OJ - like a glass of pure sugar - absorbs into the blood stream nearly instantly.  I have a valencia orange tree in my garden but I don't dare drink the juice straight.  I put a tiny splash of freshly squeezed OJ or drop a squeezed orange wedge in a tall glass of Gerolsteiner sparkling mineral water (good source of magnesium).

    BBQ sauce & catsup - loaded with sugars - watch out for honey mustard sauce, too.

  • Anonymous

    3/2/2010 12:48:34 AM |

    Here is a link to a recent study that says vitamin D has no real link to heart health. Perhaps you can comment on this.


  • zach

    3/2/2010 1:23:16 AM |

    I looked at the back of my vinegar and it has 5 grams of carbs per tablespoon, 2 of which are sugars. But the only ingredients listed are red wine vinegar and grape musts.

  • David

    3/2/2010 4:24:59 AM |


    That article isn't talking about a new study per se, but rather a review of several select studies. In other words, it's not really providing any new information. It's a (biased) interpretation of a sampling of the existing data.

    I found this quote from the article to be pretty funny:

    "Now, if there are specific instances of vitamin D or calcium deficiency, then that's a separate issue that should be discussed with a personal physician."

    Uh, except it's hardly a separate issue since nearly everyone is deficient in vitamin D.


  • Anonymous

    3/2/2010 9:03:07 AM |

    grape musts? That should have given you a clue. Grapes are very high in sugar. It always comes down to the same thing: Always read the labels. Carefully. Never trust anything that is processed. Not even if you buy it in Health Food shops.

  • Peter

    3/2/2010 1:17:18 PM |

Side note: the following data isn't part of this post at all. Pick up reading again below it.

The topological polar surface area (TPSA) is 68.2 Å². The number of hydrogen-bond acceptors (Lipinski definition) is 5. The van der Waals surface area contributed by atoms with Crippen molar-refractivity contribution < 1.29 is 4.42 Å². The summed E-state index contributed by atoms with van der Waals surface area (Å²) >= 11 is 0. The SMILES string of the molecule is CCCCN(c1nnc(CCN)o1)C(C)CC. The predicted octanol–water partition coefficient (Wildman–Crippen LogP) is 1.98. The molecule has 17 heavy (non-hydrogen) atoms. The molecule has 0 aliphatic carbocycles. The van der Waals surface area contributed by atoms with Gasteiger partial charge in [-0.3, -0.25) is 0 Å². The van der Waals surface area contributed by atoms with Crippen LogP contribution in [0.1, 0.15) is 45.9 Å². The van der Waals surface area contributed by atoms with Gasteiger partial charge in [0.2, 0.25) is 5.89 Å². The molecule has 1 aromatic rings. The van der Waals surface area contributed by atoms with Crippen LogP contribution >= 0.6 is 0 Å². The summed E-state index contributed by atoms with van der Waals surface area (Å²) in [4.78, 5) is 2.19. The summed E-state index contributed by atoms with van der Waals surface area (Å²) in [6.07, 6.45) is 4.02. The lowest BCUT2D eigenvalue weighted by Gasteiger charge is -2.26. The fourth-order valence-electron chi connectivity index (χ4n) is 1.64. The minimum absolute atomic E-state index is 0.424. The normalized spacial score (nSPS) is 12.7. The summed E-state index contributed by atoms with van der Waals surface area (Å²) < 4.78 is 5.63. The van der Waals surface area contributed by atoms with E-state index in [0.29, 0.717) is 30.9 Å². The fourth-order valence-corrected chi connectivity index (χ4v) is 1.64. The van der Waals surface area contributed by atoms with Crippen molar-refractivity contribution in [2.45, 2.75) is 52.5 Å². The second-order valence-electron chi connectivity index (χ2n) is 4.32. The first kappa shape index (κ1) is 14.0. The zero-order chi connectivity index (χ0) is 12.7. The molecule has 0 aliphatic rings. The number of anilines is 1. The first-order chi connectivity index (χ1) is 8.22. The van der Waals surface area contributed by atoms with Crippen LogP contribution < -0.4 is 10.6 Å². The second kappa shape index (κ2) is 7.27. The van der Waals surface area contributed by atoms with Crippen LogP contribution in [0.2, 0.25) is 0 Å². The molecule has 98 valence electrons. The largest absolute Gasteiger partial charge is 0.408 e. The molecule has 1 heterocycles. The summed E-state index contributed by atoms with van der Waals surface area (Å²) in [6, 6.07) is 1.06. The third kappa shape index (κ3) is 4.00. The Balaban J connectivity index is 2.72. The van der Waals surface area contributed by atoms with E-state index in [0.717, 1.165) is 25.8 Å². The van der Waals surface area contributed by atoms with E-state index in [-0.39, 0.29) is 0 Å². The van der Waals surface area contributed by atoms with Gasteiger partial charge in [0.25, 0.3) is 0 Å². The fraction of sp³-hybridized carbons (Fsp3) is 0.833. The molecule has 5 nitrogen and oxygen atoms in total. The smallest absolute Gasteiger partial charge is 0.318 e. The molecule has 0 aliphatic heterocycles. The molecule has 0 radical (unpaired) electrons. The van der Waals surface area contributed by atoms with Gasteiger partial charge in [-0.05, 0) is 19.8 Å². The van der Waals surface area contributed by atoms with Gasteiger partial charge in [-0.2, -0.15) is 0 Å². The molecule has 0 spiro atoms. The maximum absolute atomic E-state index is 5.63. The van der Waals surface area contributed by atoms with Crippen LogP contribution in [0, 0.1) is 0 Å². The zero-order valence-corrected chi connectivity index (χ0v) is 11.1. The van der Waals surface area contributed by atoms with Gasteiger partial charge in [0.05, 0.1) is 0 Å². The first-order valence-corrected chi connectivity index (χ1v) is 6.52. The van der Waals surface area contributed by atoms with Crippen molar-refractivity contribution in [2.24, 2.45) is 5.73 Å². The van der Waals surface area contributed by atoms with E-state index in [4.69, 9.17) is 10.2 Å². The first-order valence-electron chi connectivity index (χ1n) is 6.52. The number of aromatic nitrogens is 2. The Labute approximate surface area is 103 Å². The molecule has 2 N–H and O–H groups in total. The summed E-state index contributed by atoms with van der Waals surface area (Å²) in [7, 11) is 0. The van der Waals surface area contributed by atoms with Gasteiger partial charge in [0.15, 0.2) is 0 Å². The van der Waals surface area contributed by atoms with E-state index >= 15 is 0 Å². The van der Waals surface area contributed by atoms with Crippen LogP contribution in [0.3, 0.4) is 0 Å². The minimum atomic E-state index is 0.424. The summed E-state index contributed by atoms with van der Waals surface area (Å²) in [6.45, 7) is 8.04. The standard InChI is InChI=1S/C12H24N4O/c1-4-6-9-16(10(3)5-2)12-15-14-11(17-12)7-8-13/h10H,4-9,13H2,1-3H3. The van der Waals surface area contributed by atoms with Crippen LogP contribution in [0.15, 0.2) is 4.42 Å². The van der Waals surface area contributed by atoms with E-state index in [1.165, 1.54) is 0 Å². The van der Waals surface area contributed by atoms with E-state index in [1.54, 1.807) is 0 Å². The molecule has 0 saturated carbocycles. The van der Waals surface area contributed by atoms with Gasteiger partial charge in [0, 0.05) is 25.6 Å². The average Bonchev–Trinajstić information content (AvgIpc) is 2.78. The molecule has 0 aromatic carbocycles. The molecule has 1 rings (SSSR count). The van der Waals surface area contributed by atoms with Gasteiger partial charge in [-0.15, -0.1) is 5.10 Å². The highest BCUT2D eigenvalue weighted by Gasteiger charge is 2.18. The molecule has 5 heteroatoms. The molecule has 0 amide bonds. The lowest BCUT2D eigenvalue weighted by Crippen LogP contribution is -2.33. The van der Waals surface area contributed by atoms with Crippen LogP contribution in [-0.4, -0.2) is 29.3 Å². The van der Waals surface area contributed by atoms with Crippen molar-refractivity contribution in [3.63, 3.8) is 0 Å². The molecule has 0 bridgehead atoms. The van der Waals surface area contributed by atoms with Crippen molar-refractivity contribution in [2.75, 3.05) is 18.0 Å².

You don't need to test your blood sugar.  You can figure whatever your favorite carbs are, those are the ones that are spiking your blood sugar the most.  

    Mostly this is because you ingest those in greater quantities since you like them, but partly because you choose those because the blood sugar rushes feel good.

  • David

    3/2/2010 4:50:50 PM |

    "You don't need to test your blood sugar. You can figure whatever your favorite carbs are, those are the ones that are spiking your blood sugar the most."

    No. This is not a reliable way to go about things, as it isn't always true. It's never good to simply trust your feelings. Being objective with a glucometer isn't difficult or expensive. There's nothing to lose.

  • caphuff

    3/2/2010 5:46:18 PM |

    re hamburgers, also watch out for worcestershire sauce! Just discovered (much to my dismay) that the brand I had been using contains molasses and high fructose corn syrup. Yech!

  • Nigel Kinbrum

    3/3/2010 10:23:18 AM |

    Michael said...
    "Here is a link to a recent study that says vitamin D has no real link to heart health. Perhaps you can comment on this.
    Calcium, vitamin D pills don't help heart: study"
    The RDA for Vitamin D is set for bone health. Therefore, an RDA dose of Vitamin D makes no difference to anything except bone health. It takes a dose about ten times the RDA to be effective elsewhere.

    If you give people one tenth the correct dose of a medication, would you be surprised that the medication is ineffective?


  • Kathy

    3/3/2010 11:13:22 AM |

    so easy to make homemade tomato soup, still a little high in carb's but nowhere near store boguht, handy if you absolutely must have a bowl of tomato soup.  Use tomato paste, water and some heavy cream and salt to taste.  you don't need the cream, but it tastes better.  One of the fastest "homemade' soups.  Keep in mind that tomatoes do have carbs, about 4 per 2 tbsp of paste.  You can add splenda to sweeten a little

  • renegadediabetic

    3/4/2010 2:26:14 PM |

    It's infuriating that sugar and starch show up in places you would least expect them.  You have to read labels very carefully.  I've been burned by failing to read labels.  Even better, eat real food prepared from scratch.